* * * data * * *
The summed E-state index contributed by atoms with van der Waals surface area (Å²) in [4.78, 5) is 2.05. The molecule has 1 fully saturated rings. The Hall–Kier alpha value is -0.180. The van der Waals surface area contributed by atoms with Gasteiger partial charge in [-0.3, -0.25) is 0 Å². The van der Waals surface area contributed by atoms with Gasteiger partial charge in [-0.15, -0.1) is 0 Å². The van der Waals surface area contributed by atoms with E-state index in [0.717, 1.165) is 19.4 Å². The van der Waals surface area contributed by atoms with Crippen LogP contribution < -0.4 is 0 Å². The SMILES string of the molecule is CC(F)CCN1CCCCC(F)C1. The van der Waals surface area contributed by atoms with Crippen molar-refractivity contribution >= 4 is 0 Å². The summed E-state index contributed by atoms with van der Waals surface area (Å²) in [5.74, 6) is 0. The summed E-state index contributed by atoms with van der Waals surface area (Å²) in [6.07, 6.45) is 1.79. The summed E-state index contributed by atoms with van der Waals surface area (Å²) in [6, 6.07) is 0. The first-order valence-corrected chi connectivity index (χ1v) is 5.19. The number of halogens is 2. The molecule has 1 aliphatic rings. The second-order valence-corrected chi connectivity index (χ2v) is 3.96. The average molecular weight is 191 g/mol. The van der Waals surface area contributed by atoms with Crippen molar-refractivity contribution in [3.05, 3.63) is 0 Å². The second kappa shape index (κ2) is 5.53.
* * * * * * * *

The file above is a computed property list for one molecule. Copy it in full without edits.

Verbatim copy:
The summed E-state index contributed by atoms with van der Waals surface area (Å²) in [4.78, 5) is 2.05. The molecule has 1 fully saturated rings. The Hall–Kier alpha value is -0.180. The van der Waals surface area contributed by atoms with Gasteiger partial charge in [-0.3, -0.25) is 0 Å². The van der Waals surface area contributed by atoms with Gasteiger partial charge in [-0.15, -0.1) is 0 Å². The van der Waals surface area contributed by atoms with E-state index in [0.717, 1.165) is 19.4 Å². The van der Waals surface area contributed by atoms with Crippen LogP contribution < -0.4 is 0 Å². The SMILES string of the molecule is CC(F)CCN1CCCCC(F)C1. The van der Waals surface area contributed by atoms with Crippen molar-refractivity contribution >= 4 is 0 Å². The summed E-state index contributed by atoms with van der Waals surface area (Å²) in [5.74, 6) is 0. The summed E-state index contributed by atoms with van der Waals surface area (Å²) in [6.07, 6.45) is 1.79. The summed E-state index contributed by atoms with van der Waals surface area (Å²) in [6, 6.07) is 0. The first-order valence-corrected chi connectivity index (χ1v) is 5.19. The number of halogens is 2. The molecule has 1 aliphatic rings. The second-order valence-corrected chi connectivity index (χ2v) is 3.96. The average molecular weight is 191 g/mol. The van der Waals surface area contributed by atoms with Crippen molar-refractivity contribution in [3.05, 3.63) is 0 Å². The second kappa shape index (κ2) is 5.53.